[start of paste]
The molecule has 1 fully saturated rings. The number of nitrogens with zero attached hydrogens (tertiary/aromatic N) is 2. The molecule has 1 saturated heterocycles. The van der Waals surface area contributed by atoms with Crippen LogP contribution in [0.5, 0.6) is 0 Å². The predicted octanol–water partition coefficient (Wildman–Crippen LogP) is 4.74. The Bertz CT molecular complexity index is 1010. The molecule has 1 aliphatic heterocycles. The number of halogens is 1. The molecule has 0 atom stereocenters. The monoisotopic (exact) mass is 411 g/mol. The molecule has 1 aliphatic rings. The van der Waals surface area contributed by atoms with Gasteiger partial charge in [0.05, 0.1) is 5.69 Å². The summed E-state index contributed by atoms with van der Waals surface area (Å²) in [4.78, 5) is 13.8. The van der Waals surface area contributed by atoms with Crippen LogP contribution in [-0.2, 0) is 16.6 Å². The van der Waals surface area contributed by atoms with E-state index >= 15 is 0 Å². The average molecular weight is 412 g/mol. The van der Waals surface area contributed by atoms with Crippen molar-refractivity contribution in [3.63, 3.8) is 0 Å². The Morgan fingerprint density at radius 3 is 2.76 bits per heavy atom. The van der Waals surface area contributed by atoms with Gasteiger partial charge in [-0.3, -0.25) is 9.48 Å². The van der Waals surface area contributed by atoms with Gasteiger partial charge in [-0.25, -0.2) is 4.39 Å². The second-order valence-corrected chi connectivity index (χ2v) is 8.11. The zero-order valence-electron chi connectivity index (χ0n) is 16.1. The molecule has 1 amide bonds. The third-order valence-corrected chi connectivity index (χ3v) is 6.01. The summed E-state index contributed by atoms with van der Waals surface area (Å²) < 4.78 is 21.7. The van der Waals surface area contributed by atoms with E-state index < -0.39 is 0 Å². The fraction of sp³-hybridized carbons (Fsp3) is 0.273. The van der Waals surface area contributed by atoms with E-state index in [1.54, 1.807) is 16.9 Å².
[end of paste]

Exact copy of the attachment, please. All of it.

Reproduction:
The molecule has 1 fully saturated rings. The number of nitrogens with zero attached hydrogens (tertiary/aromatic N) is 2. The molecule has 1 saturated heterocycles. The van der Waals surface area contributed by atoms with Crippen LogP contribution in [0.5, 0.6) is 0 Å². The predicted octanol–water partition coefficient (Wildman–Crippen LogP) is 4.74. The Bertz CT molecular complexity index is 1010. The molecule has 1 aliphatic heterocycles. The number of halogens is 1. The molecule has 0 atom stereocenters. The monoisotopic (exact) mass is 411 g/mol. The molecule has 1 aliphatic rings. The van der Waals surface area contributed by atoms with Gasteiger partial charge in [0.05, 0.1) is 5.69 Å². The summed E-state index contributed by atoms with van der Waals surface area (Å²) in [4.78, 5) is 13.8. The van der Waals surface area contributed by atoms with Crippen LogP contribution in [-0.2, 0) is 16.6 Å². The van der Waals surface area contributed by atoms with E-state index >= 15 is 0 Å². The average molecular weight is 412 g/mol. The van der Waals surface area contributed by atoms with Crippen molar-refractivity contribution in [3.63, 3.8) is 0 Å². The Morgan fingerprint density at radius 3 is 2.76 bits per heavy atom. The van der Waals surface area contributed by atoms with Gasteiger partial charge in [-0.3, -0.25) is 9.48 Å². The van der Waals surface area contributed by atoms with Gasteiger partial charge in [-0.25, -0.2) is 4.39 Å². The second-order valence-corrected chi connectivity index (χ2v) is 8.11. The zero-order valence-electron chi connectivity index (χ0n) is 16.1. The molecule has 1 amide bonds. The third-order valence-corrected chi connectivity index (χ3v) is 6.01. The summed E-state index contributed by atoms with van der Waals surface area (Å²) < 4.78 is 21.7. The van der Waals surface area contributed by atoms with E-state index < -0.39 is 0 Å². The fraction of sp³-hybridized carbons (Fsp3) is 0.273. The van der Waals surface area contributed by atoms with E-state index in [1.54, 1.807) is 16.9 Å².